CoP Terminology, Greg Reid, Search Patterns, Philadelphia KM Group, MAKE Nominations, Black Swan
KM Question of the Week
Q: I’m looking for ideas to change the terminology “Communities of Practice” to something else which would satisfy our Engineering environment better. Some of the leaders in Engineering have a problem with the term, thinking it might be a little too soft.
A: “Communities of Practice” is a more universal term than most others, with a well-understood definition, so it makes sense to use it. But if you need another term, here are 25 alternatives:
- Advisory Board
- Association or Professional Association
- Birds of a Feather
- Bulletin Board
- Circle or Competency Circle
- Committee or Steering Committee
- Group or Affinity Group or Discussion Group or Working Group
- List Serve
- Network or Professional Network or Social Network
- Organization or Professional Organization
- Society or Professional Society
- Task Force
In Community of practice synonyms Mark Schenk wrote “communities of practice are often named something else, normally to adopt a title more suitable for the organizational context” and offered this list of 15:
- Networks of Excellence (CRS Australia)
- Centers of Excellence (various)
- Knowledge Networks (ASIC)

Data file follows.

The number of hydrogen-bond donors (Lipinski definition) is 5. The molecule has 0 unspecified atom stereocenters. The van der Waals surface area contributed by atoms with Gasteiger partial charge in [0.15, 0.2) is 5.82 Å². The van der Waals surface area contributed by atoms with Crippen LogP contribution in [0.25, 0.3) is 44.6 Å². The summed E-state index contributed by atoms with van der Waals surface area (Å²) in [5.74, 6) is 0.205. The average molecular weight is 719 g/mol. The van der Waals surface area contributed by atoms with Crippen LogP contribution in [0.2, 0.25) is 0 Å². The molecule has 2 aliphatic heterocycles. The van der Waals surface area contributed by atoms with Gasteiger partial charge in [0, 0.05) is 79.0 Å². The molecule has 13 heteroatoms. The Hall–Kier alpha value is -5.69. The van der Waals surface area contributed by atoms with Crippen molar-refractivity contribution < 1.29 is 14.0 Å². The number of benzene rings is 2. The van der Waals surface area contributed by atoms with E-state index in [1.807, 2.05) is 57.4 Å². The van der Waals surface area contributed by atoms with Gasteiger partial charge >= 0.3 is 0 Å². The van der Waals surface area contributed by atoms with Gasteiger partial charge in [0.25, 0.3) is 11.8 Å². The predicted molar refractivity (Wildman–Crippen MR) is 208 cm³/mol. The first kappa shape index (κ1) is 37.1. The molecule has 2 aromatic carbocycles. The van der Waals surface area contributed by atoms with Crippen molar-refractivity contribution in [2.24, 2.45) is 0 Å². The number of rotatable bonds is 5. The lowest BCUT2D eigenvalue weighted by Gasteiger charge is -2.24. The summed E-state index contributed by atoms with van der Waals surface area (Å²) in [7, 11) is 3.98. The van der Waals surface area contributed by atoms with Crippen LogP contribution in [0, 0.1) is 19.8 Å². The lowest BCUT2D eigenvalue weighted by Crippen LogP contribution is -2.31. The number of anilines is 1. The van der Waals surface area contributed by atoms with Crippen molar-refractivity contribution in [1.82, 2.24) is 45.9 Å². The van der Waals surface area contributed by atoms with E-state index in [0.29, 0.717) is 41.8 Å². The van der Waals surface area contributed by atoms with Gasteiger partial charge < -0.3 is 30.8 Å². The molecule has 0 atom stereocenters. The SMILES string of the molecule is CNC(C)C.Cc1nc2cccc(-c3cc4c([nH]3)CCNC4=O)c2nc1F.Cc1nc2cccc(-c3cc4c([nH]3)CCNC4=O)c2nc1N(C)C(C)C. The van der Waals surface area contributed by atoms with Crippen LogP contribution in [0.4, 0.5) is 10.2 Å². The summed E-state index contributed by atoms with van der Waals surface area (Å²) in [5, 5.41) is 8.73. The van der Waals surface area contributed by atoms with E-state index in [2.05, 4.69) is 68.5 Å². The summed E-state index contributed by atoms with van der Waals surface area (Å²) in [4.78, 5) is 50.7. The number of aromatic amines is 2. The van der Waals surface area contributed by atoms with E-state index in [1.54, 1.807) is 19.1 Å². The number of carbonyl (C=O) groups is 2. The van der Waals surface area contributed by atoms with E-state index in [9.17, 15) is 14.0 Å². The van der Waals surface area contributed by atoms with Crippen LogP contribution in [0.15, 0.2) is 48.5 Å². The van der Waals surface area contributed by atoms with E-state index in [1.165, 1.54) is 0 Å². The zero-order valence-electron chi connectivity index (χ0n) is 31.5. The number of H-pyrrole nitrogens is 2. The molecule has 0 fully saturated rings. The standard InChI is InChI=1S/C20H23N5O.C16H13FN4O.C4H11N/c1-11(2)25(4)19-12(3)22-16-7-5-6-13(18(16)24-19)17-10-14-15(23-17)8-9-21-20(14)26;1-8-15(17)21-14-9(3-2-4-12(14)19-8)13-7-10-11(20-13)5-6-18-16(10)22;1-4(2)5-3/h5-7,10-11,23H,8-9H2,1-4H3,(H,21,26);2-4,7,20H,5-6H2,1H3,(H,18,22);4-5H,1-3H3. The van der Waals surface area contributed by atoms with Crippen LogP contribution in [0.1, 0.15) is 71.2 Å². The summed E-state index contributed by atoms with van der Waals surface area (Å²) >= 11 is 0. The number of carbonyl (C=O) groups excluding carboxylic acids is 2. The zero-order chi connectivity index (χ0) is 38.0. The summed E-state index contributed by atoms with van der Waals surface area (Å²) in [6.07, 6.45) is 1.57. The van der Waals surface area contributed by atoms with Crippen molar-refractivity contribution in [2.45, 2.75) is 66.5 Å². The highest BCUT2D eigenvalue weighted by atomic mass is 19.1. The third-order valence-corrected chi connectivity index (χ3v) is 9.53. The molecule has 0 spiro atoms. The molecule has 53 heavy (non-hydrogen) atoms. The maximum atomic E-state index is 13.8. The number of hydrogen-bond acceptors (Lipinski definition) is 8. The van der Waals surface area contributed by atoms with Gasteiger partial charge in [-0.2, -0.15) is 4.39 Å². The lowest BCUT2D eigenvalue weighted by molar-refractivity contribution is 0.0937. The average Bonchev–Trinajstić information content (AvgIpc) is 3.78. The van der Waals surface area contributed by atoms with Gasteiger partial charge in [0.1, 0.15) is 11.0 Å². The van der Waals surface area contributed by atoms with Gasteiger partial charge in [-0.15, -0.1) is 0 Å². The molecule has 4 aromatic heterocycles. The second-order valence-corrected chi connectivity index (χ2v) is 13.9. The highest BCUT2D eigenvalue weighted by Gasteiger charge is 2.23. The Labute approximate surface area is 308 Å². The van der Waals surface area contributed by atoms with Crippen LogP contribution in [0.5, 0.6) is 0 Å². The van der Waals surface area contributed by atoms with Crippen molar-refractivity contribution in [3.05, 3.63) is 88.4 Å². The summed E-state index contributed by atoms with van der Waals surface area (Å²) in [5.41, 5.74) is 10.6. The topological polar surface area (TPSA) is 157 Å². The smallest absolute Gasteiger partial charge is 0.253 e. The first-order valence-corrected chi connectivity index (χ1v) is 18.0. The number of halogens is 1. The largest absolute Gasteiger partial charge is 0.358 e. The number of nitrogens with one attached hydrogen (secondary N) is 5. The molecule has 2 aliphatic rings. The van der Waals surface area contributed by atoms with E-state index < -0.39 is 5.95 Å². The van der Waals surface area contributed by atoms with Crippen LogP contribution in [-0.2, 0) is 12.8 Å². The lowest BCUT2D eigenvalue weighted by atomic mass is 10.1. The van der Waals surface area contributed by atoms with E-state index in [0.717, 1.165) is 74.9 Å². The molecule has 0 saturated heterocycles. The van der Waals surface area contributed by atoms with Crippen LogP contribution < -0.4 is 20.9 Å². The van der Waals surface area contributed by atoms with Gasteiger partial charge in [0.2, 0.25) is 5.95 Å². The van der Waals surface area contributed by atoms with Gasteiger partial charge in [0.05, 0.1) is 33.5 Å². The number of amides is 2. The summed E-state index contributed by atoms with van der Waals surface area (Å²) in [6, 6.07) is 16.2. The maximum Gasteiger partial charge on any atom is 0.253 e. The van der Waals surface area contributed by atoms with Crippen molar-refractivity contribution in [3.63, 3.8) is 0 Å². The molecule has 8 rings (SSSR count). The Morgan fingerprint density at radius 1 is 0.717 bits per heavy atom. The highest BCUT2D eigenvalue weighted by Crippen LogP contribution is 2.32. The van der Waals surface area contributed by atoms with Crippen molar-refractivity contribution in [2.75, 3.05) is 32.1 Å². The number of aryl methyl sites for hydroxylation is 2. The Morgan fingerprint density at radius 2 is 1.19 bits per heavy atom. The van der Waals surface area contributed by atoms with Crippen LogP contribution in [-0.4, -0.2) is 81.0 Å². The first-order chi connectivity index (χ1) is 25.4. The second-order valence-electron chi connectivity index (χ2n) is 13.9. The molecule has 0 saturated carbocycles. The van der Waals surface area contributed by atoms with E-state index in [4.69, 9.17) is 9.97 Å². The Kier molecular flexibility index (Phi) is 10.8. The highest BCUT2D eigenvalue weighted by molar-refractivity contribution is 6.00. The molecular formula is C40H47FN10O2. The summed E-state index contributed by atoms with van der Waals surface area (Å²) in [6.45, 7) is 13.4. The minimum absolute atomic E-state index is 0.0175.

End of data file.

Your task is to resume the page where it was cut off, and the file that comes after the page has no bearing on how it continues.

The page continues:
- Networks of Expertise
- Special Interest Groups (various)
- Domain Teams (Jacobs Sverdrup Australia)
- Professional Forum (US Army CompanyCommand)
- Networks (BHP Billiton, Shell Oil US)
- Taskforce (e.g., NSW Health Greater Metropolitan Clinical Taskforce that started as a temporary structure and has now become relatively permanent)
- Thematic Groups (World Bank)
- Tech Clubs (DaimlerChrysler)
- Best Practice Replication Networks (Ford)
- Community of Interest Network (COIN) (Cap Gemini Ernst and Young)
- Practice Forums (legal firm)
- Practice Areas (CSIRO)
KM Thought Leader of the Week
I posed the following question to many KM thought leaders and will be featuring their answers in this section. “If you were invited to give a keynote speech on knowledge management, what words of wisdom or lessons learned would you impart?” Answers from Shawn Callahan and Arthur Shelley appeared previously.
This week’s answer is from Greg Reid, President and CEO of InFuture LLC. He has many years of consulting and project management experience in information, content and knowledge management.
“After being CKO of Ernst & Young, running Accenture’s KM external consulting group for about 5 years, and now running my own successful KM consulting business, here is what I’d say.
- Knowledge (or content) is based on the role that the individual plays in an organization; Customer Service Rep, Manager, Employee, etc. all have different knowledge requirements. It is the job of the KM experts to specifically define this knowledge or content, get it to that person as they play that role, and capture it from that person as they play that role so that it can be reused. We all play multiple roles in an organization; it is the KM leaders’ job to figure out how to get that knowledge to that person as they play their various roles. It’s ALL ABOUT THE ROLE THE PERSON PLAYS.